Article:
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League of Extraordinary Gentlemen

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  • Noel Vera
    The Mickey Mouse Club Noel Vera I haven t read Alan Moore s League of Extraordinary Gentlemen (comic books are an expensive hobby), but I have read enough
    Message 1 of 1 , Aug 22, 2003
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      The Mickey Mouse Club

      Noel Vera

      I haven't read Alan Moore's "League of Extraordinary Gentlemen"
      (comic books are an expensive hobby), but I have read enough Moore
      ("Watchmen," "Miracleman," "V for Vendetta" among others) to guess
      that whatever this is, it will probably be sophisticated and
      literate, stuffed to the gills with moral ambiguity.

      I thought my ignorance would be an asset; I thought I could watch
      the movie with few preconceptions (other than that Moore is very
      good), and perhaps give it a better break than did fans of the
      original graphic novel, who reportedly mostly hated it.

      No such luck.

      "League" starts off promisingly enough: it's circa late 19th
      century, and a series of attacks occur in places with enough
      primitive machinery that the appearance of 20th century weapons--
      tanks and automatic rifles, or at least Victorian approximations of
      them--gives you a small tingle. Some supervillain named The Phantom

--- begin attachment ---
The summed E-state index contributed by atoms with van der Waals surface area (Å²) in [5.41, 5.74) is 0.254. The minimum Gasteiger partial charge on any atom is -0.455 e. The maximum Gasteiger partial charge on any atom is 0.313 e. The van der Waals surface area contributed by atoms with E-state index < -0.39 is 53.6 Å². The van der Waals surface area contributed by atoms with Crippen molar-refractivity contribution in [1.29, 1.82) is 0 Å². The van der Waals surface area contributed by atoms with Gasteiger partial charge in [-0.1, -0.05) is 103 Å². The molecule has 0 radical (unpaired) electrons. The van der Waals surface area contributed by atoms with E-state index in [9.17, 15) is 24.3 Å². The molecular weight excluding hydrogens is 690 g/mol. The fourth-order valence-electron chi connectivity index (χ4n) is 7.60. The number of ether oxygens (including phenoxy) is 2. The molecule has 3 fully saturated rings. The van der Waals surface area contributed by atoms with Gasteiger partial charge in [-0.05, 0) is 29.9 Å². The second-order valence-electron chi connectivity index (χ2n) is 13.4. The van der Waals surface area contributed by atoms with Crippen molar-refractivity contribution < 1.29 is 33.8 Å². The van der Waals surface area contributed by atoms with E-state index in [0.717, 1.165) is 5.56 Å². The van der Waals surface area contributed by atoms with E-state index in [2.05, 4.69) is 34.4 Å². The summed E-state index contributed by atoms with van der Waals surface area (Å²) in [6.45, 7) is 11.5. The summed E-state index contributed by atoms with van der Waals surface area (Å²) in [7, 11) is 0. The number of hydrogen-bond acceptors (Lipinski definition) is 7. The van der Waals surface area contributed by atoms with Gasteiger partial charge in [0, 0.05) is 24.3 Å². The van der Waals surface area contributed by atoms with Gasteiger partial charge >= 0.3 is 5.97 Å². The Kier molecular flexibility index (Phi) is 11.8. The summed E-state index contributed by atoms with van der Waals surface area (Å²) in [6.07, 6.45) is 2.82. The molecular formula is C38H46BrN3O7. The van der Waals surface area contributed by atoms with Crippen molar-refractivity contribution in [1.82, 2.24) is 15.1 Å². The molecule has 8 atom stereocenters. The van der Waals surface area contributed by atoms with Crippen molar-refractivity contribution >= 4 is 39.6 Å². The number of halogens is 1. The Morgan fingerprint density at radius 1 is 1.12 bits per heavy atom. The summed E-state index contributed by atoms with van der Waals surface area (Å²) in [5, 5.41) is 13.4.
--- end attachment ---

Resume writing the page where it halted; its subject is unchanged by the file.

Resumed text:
is threatening the world, and his extraordinary powers need to be
      countered by a band of just-as-extraordinary champions.

      Then, the process of recruitment: Allen Quatermain (Sean Connery,
      also the film's producer), famous adventurer of H. Rider Haggard's
      novels; Mina Harker (Peta Wilson), victim of Bram Stoker's legendary
      vampire; Dorian Gray (Stewart Townsend, apparently channeling Johnny
      Depp), Oscar Wilde's eponymous anti-hero; Dr. Jekyll (Jason
      Flemyng), Robert Louis Stevenson's tormented scientist; Captain Nemo
      (Naseeruddin Shah), a cheerier version of Jules Verne's submarine
      captain; Rodney Skinner, an invisible man (Tony Curran)--THE
      Invisible Man was unavailable due to copyright restrictions insisted
      on by H.G. Wells' estate; and Tom Sawyer (Shane West), one of Mark
      Twain's most popular characters--included by the filmmakers, or so I
      hear, to appeal to the American audience.

      That last bit of casting already gives you a strong hint that this
      won't be an attempt to capture the spirit of Moore's graphic novel
      so much as it'll be a big-budget special-effects superproduction,
      with the required dumbing down (why waste a big budget on an
      intelligent film?). Hence, the emphasis on automatic gunfire, huge
      explosions (at a time when explosion were probably restricted to
      coal mines, naval battles, and the rare volcanic eruption), CGI
      creature battles, even a car chase through the avenues of Venice
      (WHAT avenues? Venice's rare pavement is mostly crooked alleys and
      dead ends--any car crazy enough to drive through it would quickly
      end up in a canal). Moore, for all I know, may have all those things
      in his book, but he probably threw them in as little detail, meant
      to confirm his revisionist take on classic literature, and not usurp
      the primacy of the main story itself.

      The story itself is complex yet strangely uninvolving, maybe because
      the protagonists are as flat as, well, comic-book characters--
      something Moore's characters (though they do appear in comic books)